United States District Court, W.D. Arkansas, El Dorado Division
BARRY A. BRYANT, U.S. MAGISTRATE JUDGE
Nicholson (“Plaintiff”) brings this action under
42 U.S.C. § 405(g), seeking judicial review of a final
decision of the Commissioner of the Social Security
Administration (“SSA”) denying her claim for a
period of disability, disability insurance benefits
(“DIB”), and supplemental security income
(“SSI”) benefits under Titles II and XVI of the
Social Security Act (“The Act”).
Parties have consented to the jurisdiction of a magistrate
judge to conduct any and all proceedings in this case,
including conducting the trial, ordering the entry of a final
judgment, and conducting all post-judgment proceedings. (ECF
No. 5). Pursuant to this authority, the Court
issues this memorandum opinion and orders the entry of a
final judgment in this matter.
protectively filed her disability applications for DIB on
June 17, 2013, and for SSI on June 18, 2013. (ECF No. 11, pp.
18). In her applications, Plaintiff alleges being disabled
due to: hepatitis C; bulging and herniated discs in back;
anxiety; chronic obstructive pulmonary disease
(“COPD”), edema; vertigo; hyperlipidemia;
neuropathy; and, depression. (ECF No. 11, p. 230). Plaintiff
alleges an onset date of May 31, 2013. (ECF No. 11, pp. 18,
226). These applications were denied initially and again upon
reconsideration. (ECF No. 11, pp. 55-118).
Plaintiff requested an administrative hearing on her denied
applications, and this hearing request was granted. (ECF No.
11, pp. 141-45). Plaintiff's administrative hearing was
held on October 22, 2014, in Arkansas. (ECF No. 11, pp.
36-54). Plaintiff was present and was represented by Mike
Sherman. Id. Plaintiff and VE Mac Welch testified at
this hearing. Id. At the time of this hearing,
Plaintiff was fifty-one (51) years old, which is defined as a
“person closely approaching advanced age” under
20 C.F.R. §§ 404.1563(d), 416.963(d). (ECF No. 11,
p. 40). As for her level of education, Plaintiff earned a
high school diploma and completed classes to become a
certified nursing assistant (“CNA”). Id.
this hearing, on February 26, 2015, the ALJ entered an
unfavorable decision denying Plaintiff's applications for
DIB and SSI. (ECF No. 11, pp. 15-28). In this decision, the
ALJ found Plaintiff met the insured status requirements of
the Act through December 31, 2017. (ECF No. 11, p. 20,
Finding 1). The ALJ found Plaintiff had not engaged in
Substantial Gainful Activity (“SGA”) since May
31, 2013, her alleged onset date. (ECF No. 11, p. 20, Finding
2). The ALJ determined Plaintiff had the following severe
impairments: mild lumbar degeneration, COPD, obesity, major
depressive disorder, and post-traumatic stress disorder
(“PTSD”). (ECF No. 11, pp. 20-21, Finding 3).
Despite being severe, the ALJ determined these impairments
did not meet or medically equal the requirements of any of
the Listings of Impairments in Appendix 1 to Subpart P of
Part 404 (“Listings”). (ECF No. 11, pp. 21-23,
then considered Plaintiff's Residual Functional Capacity
(“RFC”). (ECF No. 11, pp. 23-27, Finding 5).
First, the ALJ evaluated Plaintiff's subjective
complaints and found her claimed limitations were not
entirely credible. Id. Second, the ALJ determined
Plaintiff retained the RFC to perform:
light work as defined in 20 C.F.R. §§ 404.1567(b)
and 416.967(b), except she is further limited in that she can
occasionally stoop, crouch, crawl, and kneel. In addition,
given her moderate limitations in social functioning and in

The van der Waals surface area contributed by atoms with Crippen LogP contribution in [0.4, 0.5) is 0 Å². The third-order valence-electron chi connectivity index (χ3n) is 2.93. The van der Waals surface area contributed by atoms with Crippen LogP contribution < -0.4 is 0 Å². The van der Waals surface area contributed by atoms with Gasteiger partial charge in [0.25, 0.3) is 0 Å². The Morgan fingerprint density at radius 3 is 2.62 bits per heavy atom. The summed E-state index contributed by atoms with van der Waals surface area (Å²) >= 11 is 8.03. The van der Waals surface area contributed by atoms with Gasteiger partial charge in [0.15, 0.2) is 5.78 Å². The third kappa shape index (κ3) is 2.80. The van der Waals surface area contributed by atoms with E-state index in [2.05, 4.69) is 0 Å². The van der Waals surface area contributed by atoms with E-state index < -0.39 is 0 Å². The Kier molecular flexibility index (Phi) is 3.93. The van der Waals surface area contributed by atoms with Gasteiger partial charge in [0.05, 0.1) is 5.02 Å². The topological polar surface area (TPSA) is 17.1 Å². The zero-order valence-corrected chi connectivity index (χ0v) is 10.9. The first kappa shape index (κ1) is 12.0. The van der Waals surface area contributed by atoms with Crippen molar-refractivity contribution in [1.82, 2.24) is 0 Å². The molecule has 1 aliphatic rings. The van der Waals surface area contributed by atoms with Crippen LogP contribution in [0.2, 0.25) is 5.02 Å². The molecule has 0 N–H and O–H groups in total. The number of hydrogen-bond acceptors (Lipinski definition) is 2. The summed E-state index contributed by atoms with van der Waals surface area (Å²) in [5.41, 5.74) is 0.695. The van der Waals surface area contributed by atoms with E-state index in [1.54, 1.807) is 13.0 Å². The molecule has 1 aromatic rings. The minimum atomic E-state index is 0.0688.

terms of concentration, persistence, and pace, [Plaintiff] is
able to perform work where interpersonal contact is routine
but superficial, where the complexity of tasks are learned by
experience with several variables, where judgment is within
limits, and which involves little supervision for routine
tasks and detailed supervision for non-routine tasks (i.e.,
[Plaintiff] is able to perform work at the semi-skilled
then determined Plaintiff was unable to perform her Past
Relevant Work (“PRW”). (ECF No. 11, p. 27,
Finding 6). The VE testified at the administrative hearing
regarding this issue. (ECF No. 11, pp. 51-53). Based on
Plaintiff's age, education, work experience, and RFC, the
ALJ determined there were jobs existing in significant
numbers in the national economy Plaintiff could perform, such
as a personal care attendant, which has a DOT code of
309.674-014, with approximately three hundred thousand (300,
000) jobs in the national economy and four thousand (4, 000)
jobs in the regional economy, and as a companion, which has a
DOT code of 309.677-010, with approximately two hundred
thousand (200, 000) jobs in the national economy and three
thousand (3, 000) jobs in the regional economy. (ECF No. 11,
pp. 27-28, Finding 10). Because jobs exist in significant
numbers in the national economy which Plaintiff can perform,
the ALJ also determined Plaintiff had not been under a
disability, as defined by the Act, from May 31, 2013, through
February 26, 2015, the date of the ALJ's decision. (ECF
No. 11, p. 28, Finding 11).
on February 18, 2015, Plaintiff requested review of the
hearing decision by the Appeals Council. (ECF No. 11, pp.
12-14). The Appeals Council denied Plaintiff's request on
March 30, 2016. (ECF No. 11, pp. 5-11). On April 25, 2016,
Plaintiff filed the present appeal with this Court. (ECF No.
1). The Parties consented to the jurisdiction of this Court
on April 26, 2016. (ECF No. 5). This case is now ready for
reviewing this case, this Court is required to determine
whether the Commissioner's findings are supported by
substantial evidence on the record as a whole. see
42 U.S.C. § 405(g) (2006); Ramirez v. Barnhart,292 F.3d 576, 583 (8th Cir. 2002). Substantial evidence is
less than a preponderance of the evidence, but it is enough
that a reasonable mind would find it adequate to ...